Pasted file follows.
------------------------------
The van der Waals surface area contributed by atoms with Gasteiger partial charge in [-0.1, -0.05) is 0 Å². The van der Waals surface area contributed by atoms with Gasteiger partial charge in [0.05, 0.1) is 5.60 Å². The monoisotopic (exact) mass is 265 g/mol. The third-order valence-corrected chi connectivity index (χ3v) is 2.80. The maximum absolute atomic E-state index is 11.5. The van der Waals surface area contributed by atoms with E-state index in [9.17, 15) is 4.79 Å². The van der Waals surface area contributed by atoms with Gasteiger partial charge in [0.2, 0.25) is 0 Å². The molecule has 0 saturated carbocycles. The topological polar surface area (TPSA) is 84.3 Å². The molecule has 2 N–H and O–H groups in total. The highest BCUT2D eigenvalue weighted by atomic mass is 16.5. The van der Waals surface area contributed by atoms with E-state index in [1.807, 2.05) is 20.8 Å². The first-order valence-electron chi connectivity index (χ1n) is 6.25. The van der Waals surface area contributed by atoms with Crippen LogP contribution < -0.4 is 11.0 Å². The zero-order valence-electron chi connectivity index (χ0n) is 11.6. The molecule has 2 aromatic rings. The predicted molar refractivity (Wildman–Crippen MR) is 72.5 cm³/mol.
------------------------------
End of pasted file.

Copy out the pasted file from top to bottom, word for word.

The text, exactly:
The van der Waals surface area contributed by atoms with Gasteiger partial charge in [-0.1, -0.05) is 0 Å². The van der Waals surface area contributed by atoms with Gasteiger partial charge in [0.05, 0.1) is 5.60 Å². The monoisotopic (exact) mass is 265 g/mol. The third-order valence-corrected chi connectivity index (χ3v) is 2.80. The maximum absolute atomic E-state index is 11.5. The van der Waals surface area contributed by atoms with E-state index in [9.17, 15) is 4.79 Å². The van der Waals surface area contributed by atoms with Gasteiger partial charge in [0.2, 0.25) is 0 Å². The molecule has 0 saturated carbocycles. The topological polar surface area (TPSA) is 84.3 Å². The molecule has 2 N–H and O–H groups in total. The highest BCUT2D eigenvalue weighted by atomic mass is 16.5. The van der Waals surface area contributed by atoms with E-state index in [1.807, 2.05) is 20.8 Å². The first-order valence-electron chi connectivity index (χ1n) is 6.25. The van der Waals surface area contributed by atoms with Crippen LogP contribution < -0.4 is 11.0 Å². The zero-order valence-electron chi connectivity index (χ0n) is 11.6. The molecule has 2 aromatic rings. The predicted molar refractivity (Wildman–Crippen MR) is 72.5 cm³/mol.